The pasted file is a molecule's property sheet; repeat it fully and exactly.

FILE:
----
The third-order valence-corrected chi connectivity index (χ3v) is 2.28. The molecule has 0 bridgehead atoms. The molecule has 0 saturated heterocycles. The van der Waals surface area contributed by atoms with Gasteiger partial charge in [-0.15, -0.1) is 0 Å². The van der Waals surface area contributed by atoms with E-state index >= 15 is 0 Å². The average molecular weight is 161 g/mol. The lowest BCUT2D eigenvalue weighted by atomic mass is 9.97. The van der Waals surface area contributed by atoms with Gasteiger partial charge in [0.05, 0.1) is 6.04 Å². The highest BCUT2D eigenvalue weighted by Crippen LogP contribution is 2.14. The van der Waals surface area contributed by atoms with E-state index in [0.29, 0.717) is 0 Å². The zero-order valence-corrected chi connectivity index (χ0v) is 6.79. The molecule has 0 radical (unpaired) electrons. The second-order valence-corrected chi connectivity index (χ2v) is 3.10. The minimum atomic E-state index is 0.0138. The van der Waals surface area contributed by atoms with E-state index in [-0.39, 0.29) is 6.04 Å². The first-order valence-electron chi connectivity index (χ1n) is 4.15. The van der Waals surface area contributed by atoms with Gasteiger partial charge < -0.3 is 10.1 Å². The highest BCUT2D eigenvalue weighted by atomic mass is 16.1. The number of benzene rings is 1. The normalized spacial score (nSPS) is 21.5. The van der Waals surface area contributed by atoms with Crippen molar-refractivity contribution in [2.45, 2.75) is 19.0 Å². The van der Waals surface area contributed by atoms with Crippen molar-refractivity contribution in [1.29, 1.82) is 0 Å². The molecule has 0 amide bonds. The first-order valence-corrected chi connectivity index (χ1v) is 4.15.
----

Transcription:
The third-order valence-corrected chi connectivity index (χ3v) is 2.28. The molecule has 0 bridgehead atoms. The molecule has 0 saturated heterocycles. The van der Waals surface area contributed by atoms with Gasteiger partial charge in [-0.15, -0.1) is 0 Å². The van der Waals surface area contributed by atoms with E-state index >= 15 is 0 Å². The average molecular weight is 161 g/mol. The lowest BCUT2D eigenvalue weighted by atomic mass is 9.97. The van der Waals surface area contributed by atoms with Gasteiger partial charge in [0.05, 0.1) is 6.04 Å². The highest BCUT2D eigenvalue weighted by Crippen LogP contribution is 2.14. The van der Waals surface area contributed by atoms with E-state index in [0.29, 0.717) is 0 Å². The zero-order valence-corrected chi connectivity index (χ0v) is 6.79. The molecule has 0 radical (unpaired) electrons. The second-order valence-corrected chi connectivity index (χ2v) is 3.10. The minimum atomic E-state index is 0.0138. The van der Waals surface area contributed by atoms with E-state index in [-0.39, 0.29) is 6.04 Å². The first-order valence-electron chi connectivity index (χ1n) is 4.15. The van der Waals surface area contributed by atoms with Gasteiger partial charge < -0.3 is 10.1 Å². The highest BCUT2D eigenvalue weighted by atomic mass is 16.1. The number of benzene rings is 1. The normalized spacial score (nSPS) is 21.5. The van der Waals surface area contributed by atoms with Crippen molar-refractivity contribution in [2.45, 2.75) is 19.0 Å². The van der Waals surface area contributed by atoms with Crippen molar-refractivity contribution in [1.29, 1.82) is 0 Å². The molecule has 0 amide bonds. The first-order valence-corrected chi connectivity index (χ1v) is 4.15.